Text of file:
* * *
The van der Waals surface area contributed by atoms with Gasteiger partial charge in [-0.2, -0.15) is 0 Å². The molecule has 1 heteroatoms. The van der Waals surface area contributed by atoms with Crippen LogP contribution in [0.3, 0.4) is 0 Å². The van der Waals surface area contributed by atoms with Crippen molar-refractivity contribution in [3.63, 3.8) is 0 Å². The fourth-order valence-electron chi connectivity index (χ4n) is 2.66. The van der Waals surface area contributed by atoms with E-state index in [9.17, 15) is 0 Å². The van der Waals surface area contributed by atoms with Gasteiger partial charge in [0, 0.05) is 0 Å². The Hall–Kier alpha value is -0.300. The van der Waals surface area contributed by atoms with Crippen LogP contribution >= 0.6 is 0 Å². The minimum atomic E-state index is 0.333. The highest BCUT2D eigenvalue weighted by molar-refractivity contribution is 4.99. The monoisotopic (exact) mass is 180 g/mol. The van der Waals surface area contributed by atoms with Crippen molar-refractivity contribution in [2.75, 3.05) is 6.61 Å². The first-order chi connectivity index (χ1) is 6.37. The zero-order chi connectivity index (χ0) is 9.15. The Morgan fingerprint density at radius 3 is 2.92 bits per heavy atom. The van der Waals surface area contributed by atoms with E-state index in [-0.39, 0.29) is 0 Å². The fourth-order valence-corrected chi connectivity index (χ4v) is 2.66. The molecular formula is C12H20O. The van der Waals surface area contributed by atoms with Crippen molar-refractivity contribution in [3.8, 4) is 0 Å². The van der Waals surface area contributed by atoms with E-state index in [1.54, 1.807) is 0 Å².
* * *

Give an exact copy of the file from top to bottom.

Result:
The van der Waals surface area contributed by atoms with Gasteiger partial charge in [-0.2, -0.15) is 0 Å². The molecule has 1 heteroatoms. The van der Waals surface area contributed by atoms with Crippen LogP contribution in [0.3, 0.4) is 0 Å². The van der Waals surface area contributed by atoms with Crippen molar-refractivity contribution in [3.63, 3.8) is 0 Å². The fourth-order valence-electron chi connectivity index (χ4n) is 2.66. The van der Waals surface area contributed by atoms with E-state index in [9.17, 15) is 0 Å². The van der Waals surface area contributed by atoms with Gasteiger partial charge in [0, 0.05) is 0 Å². The Hall–Kier alpha value is -0.300. The van der Waals surface area contributed by atoms with Crippen LogP contribution >= 0.6 is 0 Å². The minimum atomic E-state index is 0.333. The highest BCUT2D eigenvalue weighted by molar-refractivity contribution is 4.99. The monoisotopic (exact) mass is 180 g/mol. The van der Waals surface area contributed by atoms with Crippen molar-refractivity contribution in [2.75, 3.05) is 6.61 Å². The first-order chi connectivity index (χ1) is 6.37. The zero-order chi connectivity index (χ0) is 9.15. The Morgan fingerprint density at radius 3 is 2.92 bits per heavy atom. The van der Waals surface area contributed by atoms with E-state index in [-0.39, 0.29) is 0 Å². The fourth-order valence-corrected chi connectivity index (χ4v) is 2.66. The molecular formula is C12H20O. The van der Waals surface area contributed by atoms with Crippen molar-refractivity contribution in [3.8, 4) is 0 Å². The van der Waals surface area contributed by atoms with E-state index in [1.54, 1.807) is 0 Å².